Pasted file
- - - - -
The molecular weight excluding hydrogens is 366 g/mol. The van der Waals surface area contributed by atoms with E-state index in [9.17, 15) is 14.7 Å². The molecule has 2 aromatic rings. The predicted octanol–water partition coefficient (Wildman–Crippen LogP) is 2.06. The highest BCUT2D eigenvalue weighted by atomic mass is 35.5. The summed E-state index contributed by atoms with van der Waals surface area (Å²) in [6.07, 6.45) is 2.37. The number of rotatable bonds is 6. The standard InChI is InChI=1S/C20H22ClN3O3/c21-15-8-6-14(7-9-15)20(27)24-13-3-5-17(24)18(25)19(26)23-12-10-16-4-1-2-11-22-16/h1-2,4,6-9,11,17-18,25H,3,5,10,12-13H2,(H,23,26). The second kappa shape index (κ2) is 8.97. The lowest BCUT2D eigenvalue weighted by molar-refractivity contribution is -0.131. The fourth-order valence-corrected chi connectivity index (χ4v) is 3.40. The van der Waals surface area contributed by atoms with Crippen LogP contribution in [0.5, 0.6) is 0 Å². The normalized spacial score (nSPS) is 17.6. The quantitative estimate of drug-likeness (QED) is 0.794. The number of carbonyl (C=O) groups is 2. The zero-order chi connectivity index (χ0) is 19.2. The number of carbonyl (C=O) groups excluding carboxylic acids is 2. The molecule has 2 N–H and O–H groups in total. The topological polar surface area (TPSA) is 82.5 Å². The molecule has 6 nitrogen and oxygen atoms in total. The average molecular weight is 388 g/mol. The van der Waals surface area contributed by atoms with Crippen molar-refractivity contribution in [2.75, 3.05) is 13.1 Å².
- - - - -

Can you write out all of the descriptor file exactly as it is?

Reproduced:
The molecular weight excluding hydrogens is 366 g/mol. The van der Waals surface area contributed by atoms with E-state index in [9.17, 15) is 14.7 Å². The molecule has 2 aromatic rings. The predicted octanol–water partition coefficient (Wildman–Crippen LogP) is 2.06. The highest BCUT2D eigenvalue weighted by atomic mass is 35.5. The summed E-state index contributed by atoms with van der Waals surface area (Å²) in [6.07, 6.45) is 2.37. The number of rotatable bonds is 6. The standard InChI is InChI=1S/C20H22ClN3O3/c21-15-8-6-14(7-9-15)20(27)24-13-3-5-17(24)18(25)19(26)23-12-10-16-4-1-2-11-22-16/h1-2,4,6-9,11,17-18,25H,3,5,10,12-13H2,(H,23,26). The second kappa shape index (κ2) is 8.97. The lowest BCUT2D eigenvalue weighted by molar-refractivity contribution is -0.131. The fourth-order valence-corrected chi connectivity index (χ4v) is 3.40. The van der Waals surface area contributed by atoms with Crippen LogP contribution in [0.5, 0.6) is 0 Å². The normalized spacial score (nSPS) is 17.6. The quantitative estimate of drug-likeness (QED) is 0.794. The number of carbonyl (C=O) groups is 2. The zero-order chi connectivity index (χ0) is 19.2. The number of carbonyl (C=O) groups excluding carboxylic acids is 2. The molecule has 2 N–H and O–H groups in total. The topological polar surface area (TPSA) is 82.5 Å². The molecule has 6 nitrogen and oxygen atoms in total. The average molecular weight is 388 g/mol. The van der Waals surface area contributed by atoms with Crippen molar-refractivity contribution in [2.75, 3.05) is 13.1 Å².